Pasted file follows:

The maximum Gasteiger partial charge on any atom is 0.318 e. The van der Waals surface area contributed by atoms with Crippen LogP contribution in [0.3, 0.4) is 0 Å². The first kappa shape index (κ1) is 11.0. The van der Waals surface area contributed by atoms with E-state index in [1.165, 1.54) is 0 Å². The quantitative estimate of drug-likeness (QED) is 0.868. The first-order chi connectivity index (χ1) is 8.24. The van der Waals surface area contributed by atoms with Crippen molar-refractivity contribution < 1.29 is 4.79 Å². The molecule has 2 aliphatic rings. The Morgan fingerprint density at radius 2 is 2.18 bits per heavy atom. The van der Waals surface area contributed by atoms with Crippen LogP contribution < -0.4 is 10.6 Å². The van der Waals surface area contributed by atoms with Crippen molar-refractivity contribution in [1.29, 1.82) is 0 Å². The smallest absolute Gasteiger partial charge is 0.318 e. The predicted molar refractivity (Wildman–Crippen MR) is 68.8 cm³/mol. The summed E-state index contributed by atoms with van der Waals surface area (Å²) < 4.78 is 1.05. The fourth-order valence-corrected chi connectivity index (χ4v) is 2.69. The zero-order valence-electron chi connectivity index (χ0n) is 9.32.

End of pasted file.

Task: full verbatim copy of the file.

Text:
The maximum Gasteiger partial charge on any atom is 0.318 e. The van der Waals surface area contributed by atoms with Crippen LogP contribution in [0.3, 0.4) is 0 Å². The first kappa shape index (κ1) is 11.0. The van der Waals surface area contributed by atoms with E-state index in [1.165, 1.54) is 0 Å². The quantitative estimate of drug-likeness (QED) is 0.868. The first-order chi connectivity index (χ1) is 8.24. The van der Waals surface area contributed by atoms with Crippen molar-refractivity contribution < 1.29 is 4.79 Å². The molecule has 2 aliphatic rings. The Morgan fingerprint density at radius 2 is 2.18 bits per heavy atom. The van der Waals surface area contributed by atoms with Crippen LogP contribution < -0.4 is 10.6 Å². The van der Waals surface area contributed by atoms with Crippen molar-refractivity contribution in [1.29, 1.82) is 0 Å². The smallest absolute Gasteiger partial charge is 0.318 e. The predicted molar refractivity (Wildman–Crippen MR) is 68.8 cm³/mol. The summed E-state index contributed by atoms with van der Waals surface area (Å²) < 4.78 is 1.05. The fourth-order valence-corrected chi connectivity index (χ4v) is 2.69. The zero-order valence-electron chi connectivity index (χ0n) is 9.32.